Taupo Area - Lake Fishing
General information on the tackle required for fishing in the lakes in the Taupo area
Most fishing on Lake Taupo itself is done from boats. Either trolling lures on lead lines or from down-riggers, or Harling, which is trolling fly lines. But during summer there is good fishing to be had around the lake edges.
Jigging with light tackle is also popular and effective. (Lures and flies may only carry a single hook, and treble and double hooks are banned.)
During summer schools of baitfish, smelt, come into very shallow water to feed and breed.
Trout will follow these schools into the shallows feeding voraciously. This is the time to wander along the lake's beaches, wearing Polaroid's spotting trout and fishing to them. Waders are not required as the angler should not enter the water.
Gear can be anything from a five weight up to nine weight, but lighter gear is best. Use a 4 metre leader (12 feet) to a smelt imitation fly, Grey Ghost, Silicone Smelt, Muddler Minnow, Green Orbit, in size 10.
If the trout are feeding very strongly, a cast in the general direction and a slow jerky retrieve is usually all that is required.
If trout are observed on a feeding pattern, wait for the fish to pass then cast out. When you see the fish returning start a twitching retrieve across it's path.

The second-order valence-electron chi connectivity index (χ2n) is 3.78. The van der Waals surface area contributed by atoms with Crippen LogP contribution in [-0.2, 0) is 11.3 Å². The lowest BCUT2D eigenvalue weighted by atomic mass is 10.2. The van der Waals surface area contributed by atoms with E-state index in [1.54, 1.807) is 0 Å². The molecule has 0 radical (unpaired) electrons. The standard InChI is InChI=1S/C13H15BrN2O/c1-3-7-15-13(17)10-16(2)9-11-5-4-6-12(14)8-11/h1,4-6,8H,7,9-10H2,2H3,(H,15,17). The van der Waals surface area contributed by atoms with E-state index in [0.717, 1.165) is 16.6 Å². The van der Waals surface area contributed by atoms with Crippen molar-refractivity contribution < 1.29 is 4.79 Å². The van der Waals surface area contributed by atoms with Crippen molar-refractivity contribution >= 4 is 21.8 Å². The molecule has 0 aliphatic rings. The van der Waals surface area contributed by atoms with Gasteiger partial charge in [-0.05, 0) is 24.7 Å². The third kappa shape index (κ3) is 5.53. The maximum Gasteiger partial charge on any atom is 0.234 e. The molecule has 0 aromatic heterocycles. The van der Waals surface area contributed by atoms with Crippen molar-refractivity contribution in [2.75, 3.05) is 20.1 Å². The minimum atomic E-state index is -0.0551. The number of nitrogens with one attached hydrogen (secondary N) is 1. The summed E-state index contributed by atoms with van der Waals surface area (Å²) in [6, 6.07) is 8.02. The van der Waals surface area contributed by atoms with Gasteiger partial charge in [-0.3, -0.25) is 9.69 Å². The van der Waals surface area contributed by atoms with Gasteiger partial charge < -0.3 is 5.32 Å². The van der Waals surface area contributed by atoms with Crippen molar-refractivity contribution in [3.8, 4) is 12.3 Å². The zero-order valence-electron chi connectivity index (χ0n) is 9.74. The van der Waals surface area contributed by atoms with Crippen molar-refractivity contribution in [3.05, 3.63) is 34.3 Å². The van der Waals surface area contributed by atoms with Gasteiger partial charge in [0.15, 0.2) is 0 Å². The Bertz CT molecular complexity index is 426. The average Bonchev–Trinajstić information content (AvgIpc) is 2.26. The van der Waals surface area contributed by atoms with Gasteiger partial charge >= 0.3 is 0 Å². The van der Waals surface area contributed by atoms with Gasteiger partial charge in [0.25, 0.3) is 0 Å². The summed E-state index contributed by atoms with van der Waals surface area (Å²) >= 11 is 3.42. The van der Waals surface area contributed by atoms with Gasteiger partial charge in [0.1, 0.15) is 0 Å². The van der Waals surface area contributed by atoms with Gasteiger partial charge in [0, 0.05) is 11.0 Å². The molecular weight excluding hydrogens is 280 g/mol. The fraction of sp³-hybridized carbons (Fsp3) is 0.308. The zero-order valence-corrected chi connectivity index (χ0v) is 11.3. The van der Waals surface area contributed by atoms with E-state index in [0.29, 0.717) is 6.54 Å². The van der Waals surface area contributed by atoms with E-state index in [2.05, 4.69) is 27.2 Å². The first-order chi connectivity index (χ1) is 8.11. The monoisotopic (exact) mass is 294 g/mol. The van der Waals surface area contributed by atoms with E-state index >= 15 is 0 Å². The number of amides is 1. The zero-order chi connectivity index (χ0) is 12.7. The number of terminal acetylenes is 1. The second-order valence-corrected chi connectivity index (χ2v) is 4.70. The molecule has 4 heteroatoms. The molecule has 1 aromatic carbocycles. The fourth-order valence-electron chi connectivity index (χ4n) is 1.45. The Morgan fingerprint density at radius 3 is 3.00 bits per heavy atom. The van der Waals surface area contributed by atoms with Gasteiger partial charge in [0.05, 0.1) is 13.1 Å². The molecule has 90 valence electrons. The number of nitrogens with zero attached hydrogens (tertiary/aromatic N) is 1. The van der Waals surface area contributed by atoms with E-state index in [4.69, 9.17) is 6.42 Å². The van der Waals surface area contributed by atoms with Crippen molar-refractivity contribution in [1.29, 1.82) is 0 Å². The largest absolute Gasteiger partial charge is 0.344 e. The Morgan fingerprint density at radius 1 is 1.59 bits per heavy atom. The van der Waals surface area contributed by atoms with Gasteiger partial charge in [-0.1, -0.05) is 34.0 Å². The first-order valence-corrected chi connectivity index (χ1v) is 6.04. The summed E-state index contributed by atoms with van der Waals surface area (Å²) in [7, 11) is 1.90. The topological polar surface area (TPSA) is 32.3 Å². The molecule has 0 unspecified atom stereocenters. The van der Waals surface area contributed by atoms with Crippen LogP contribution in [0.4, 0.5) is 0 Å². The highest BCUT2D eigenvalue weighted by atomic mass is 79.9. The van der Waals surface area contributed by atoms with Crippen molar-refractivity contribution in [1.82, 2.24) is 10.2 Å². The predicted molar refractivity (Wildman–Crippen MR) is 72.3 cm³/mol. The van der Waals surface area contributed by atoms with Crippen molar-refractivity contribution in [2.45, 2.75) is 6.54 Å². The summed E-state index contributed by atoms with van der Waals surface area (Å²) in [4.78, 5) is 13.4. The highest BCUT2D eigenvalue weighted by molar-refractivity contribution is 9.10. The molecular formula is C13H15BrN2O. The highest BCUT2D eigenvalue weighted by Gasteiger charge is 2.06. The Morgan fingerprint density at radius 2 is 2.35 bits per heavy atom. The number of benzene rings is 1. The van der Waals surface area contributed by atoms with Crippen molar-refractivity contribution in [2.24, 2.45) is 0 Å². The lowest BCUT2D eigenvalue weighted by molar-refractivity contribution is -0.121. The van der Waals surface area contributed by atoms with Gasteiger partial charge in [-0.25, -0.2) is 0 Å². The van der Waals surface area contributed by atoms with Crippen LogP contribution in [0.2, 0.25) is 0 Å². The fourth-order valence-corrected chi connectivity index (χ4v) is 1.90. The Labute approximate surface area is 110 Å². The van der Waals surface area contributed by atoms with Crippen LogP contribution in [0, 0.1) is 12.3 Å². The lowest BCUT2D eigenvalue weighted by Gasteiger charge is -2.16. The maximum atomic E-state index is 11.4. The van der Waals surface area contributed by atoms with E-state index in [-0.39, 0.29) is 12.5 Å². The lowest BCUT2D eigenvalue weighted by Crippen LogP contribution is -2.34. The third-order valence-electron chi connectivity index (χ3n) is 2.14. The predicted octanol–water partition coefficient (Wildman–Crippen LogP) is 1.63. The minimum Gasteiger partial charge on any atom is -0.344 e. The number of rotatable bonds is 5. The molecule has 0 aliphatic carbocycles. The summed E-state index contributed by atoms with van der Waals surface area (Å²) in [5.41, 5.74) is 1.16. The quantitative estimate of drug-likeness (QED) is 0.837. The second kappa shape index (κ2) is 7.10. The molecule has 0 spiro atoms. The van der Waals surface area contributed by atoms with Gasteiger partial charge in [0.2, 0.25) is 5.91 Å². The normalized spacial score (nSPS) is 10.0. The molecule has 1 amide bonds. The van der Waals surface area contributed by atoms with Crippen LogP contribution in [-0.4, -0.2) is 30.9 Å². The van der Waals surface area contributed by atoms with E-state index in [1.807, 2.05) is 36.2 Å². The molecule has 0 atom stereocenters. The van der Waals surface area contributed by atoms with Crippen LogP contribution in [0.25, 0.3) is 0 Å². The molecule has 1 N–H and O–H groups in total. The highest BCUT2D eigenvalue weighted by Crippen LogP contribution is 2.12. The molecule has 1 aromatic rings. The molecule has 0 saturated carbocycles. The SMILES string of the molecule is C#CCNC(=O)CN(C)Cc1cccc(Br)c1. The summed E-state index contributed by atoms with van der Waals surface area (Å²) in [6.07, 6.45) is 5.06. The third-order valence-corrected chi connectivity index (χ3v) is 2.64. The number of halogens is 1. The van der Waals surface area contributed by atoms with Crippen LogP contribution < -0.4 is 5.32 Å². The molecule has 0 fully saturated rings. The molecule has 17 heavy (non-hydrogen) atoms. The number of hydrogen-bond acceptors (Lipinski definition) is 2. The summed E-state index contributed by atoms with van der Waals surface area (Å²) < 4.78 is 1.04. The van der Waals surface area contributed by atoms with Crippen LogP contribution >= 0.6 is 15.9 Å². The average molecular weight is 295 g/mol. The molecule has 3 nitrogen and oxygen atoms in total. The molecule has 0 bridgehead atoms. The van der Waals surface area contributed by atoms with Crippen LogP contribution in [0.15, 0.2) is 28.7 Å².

An under utilised form of fishing on Lake Taupo is fishing a nymph, especially over rocky or stony bottom areas. Just about any nymph can do, caddis, hare & copper, and any gold bead. Cast out and slowly twitch retrieve. Also try a very small, 10 or less, Booby fly fished on a floating line.
During summer, especially when there is a strong offshore wind blowing from behind the angler, try terrestrials, hoppers, crickets, cicadas & Madam X. In fact trying a big foam fly with a size 14 gold bead nymph tied off the bend can work all year round.
Spin fishing is allowed on Lake Taupo, but not within 300 metres of river and stream mouths. Using spinning gear can be a great way to introduce children to trout fishing, and when the wind is just too strong for fly-fishing, spinning can fill the gap.
This is the home of very big brown and rainbow trout, up to 8 kilo (18 pounds) have been caught, and over 10 kilo (20lb) fish have been found during Department of Conservation trapping.
This area is more easily fished from a boat, but shore fishing can be successful.
This lake features huge hatches of Damsel flies, and to a lesser extent Dragon flies. So damsel imitations fished on as long a leader as the angler can handle, 9 metres (20 feet) or more are used. Cast out over the weed beds and allow a long time for the fly to sink. then twitch back through the weed.
Terrestrials work very well to especially during the big Cicada hatches (Jan - March). Often a small, size 12 or 14, nymph fished under the terrestrial will take fish.
If you are not too purist, Booby flies fished on a fast sinking shooting head are also very effective, as are large Glo-bugs.
Line-weight choice is governed by the weather. This lake is a further 500 feet above Lake Taupo and very exposed so wind can be a very real problem.
But despite their size lake Otamangakau fish are very shy. So scaling down gear size can produce better results.
No matter what gear size you use your reel must have at least 150 metres of backing.
Reminder: Important - Felt soled boots and waders
are banned in New Zealand
Article written by Tony Bishop